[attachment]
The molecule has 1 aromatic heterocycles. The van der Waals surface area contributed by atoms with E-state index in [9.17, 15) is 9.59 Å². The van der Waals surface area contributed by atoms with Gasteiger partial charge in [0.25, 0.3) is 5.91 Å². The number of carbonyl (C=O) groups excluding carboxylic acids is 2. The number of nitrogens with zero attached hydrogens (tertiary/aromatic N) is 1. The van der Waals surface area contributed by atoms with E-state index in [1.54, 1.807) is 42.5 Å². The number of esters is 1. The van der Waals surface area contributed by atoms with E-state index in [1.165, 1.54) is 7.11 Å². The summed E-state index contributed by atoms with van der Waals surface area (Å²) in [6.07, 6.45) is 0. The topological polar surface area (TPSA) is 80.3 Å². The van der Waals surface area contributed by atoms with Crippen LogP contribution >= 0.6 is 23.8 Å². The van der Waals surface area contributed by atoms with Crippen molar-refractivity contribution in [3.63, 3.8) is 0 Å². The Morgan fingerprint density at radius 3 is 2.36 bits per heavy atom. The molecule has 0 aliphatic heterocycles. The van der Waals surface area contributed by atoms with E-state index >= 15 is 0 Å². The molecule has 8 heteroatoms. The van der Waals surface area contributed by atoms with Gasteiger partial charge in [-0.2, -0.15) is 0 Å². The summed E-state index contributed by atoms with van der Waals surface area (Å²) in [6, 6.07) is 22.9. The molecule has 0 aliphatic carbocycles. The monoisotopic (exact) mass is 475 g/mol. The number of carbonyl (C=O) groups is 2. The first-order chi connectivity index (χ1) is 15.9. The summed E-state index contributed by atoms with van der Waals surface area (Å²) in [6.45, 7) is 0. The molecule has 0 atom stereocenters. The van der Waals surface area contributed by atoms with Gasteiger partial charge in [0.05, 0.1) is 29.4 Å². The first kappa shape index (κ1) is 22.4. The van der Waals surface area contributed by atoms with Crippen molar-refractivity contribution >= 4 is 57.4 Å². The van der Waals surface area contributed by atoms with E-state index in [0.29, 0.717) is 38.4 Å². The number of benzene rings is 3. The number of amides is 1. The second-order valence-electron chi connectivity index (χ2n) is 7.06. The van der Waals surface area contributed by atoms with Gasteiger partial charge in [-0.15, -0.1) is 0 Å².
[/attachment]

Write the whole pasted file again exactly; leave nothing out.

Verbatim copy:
The molecule has 1 aromatic heterocycles. The van der Waals surface area contributed by atoms with E-state index in [9.17, 15) is 9.59 Å². The van der Waals surface area contributed by atoms with Gasteiger partial charge in [0.25, 0.3) is 5.91 Å². The number of carbonyl (C=O) groups excluding carboxylic acids is 2. The number of nitrogens with zero attached hydrogens (tertiary/aromatic N) is 1. The van der Waals surface area contributed by atoms with E-state index in [1.54, 1.807) is 42.5 Å². The number of esters is 1. The van der Waals surface area contributed by atoms with E-state index in [1.165, 1.54) is 7.11 Å². The summed E-state index contributed by atoms with van der Waals surface area (Å²) in [6.07, 6.45) is 0. The topological polar surface area (TPSA) is 80.3 Å². The van der Waals surface area contributed by atoms with Crippen LogP contribution >= 0.6 is 23.8 Å². The van der Waals surface area contributed by atoms with Crippen molar-refractivity contribution in [3.63, 3.8) is 0 Å². The Morgan fingerprint density at radius 3 is 2.36 bits per heavy atom. The molecule has 0 aliphatic heterocycles. The van der Waals surface area contributed by atoms with E-state index >= 15 is 0 Å². The molecule has 8 heteroatoms. The van der Waals surface area contributed by atoms with Gasteiger partial charge in [-0.2, -0.15) is 0 Å². The summed E-state index contributed by atoms with van der Waals surface area (Å²) in [6, 6.07) is 22.9. The molecule has 0 aliphatic carbocycles. The monoisotopic (exact) mass is 475 g/mol. The number of carbonyl (C=O) groups is 2. The first-order chi connectivity index (χ1) is 15.9. The summed E-state index contributed by atoms with van der Waals surface area (Å²) in [6.45, 7) is 0. The molecule has 0 atom stereocenters. The van der Waals surface area contributed by atoms with Gasteiger partial charge in [0.05, 0.1) is 29.4 Å². The first kappa shape index (κ1) is 22.4. The van der Waals surface area contributed by atoms with Crippen molar-refractivity contribution >= 4 is 57.4 Å². The van der Waals surface area contributed by atoms with E-state index in [0.29, 0.717) is 38.4 Å². The number of benzene rings is 3. The number of amides is 1. The second-order valence-electron chi connectivity index (χ2n) is 7.06. The van der Waals surface area contributed by atoms with Gasteiger partial charge in [-0.15, -0.1) is 0 Å².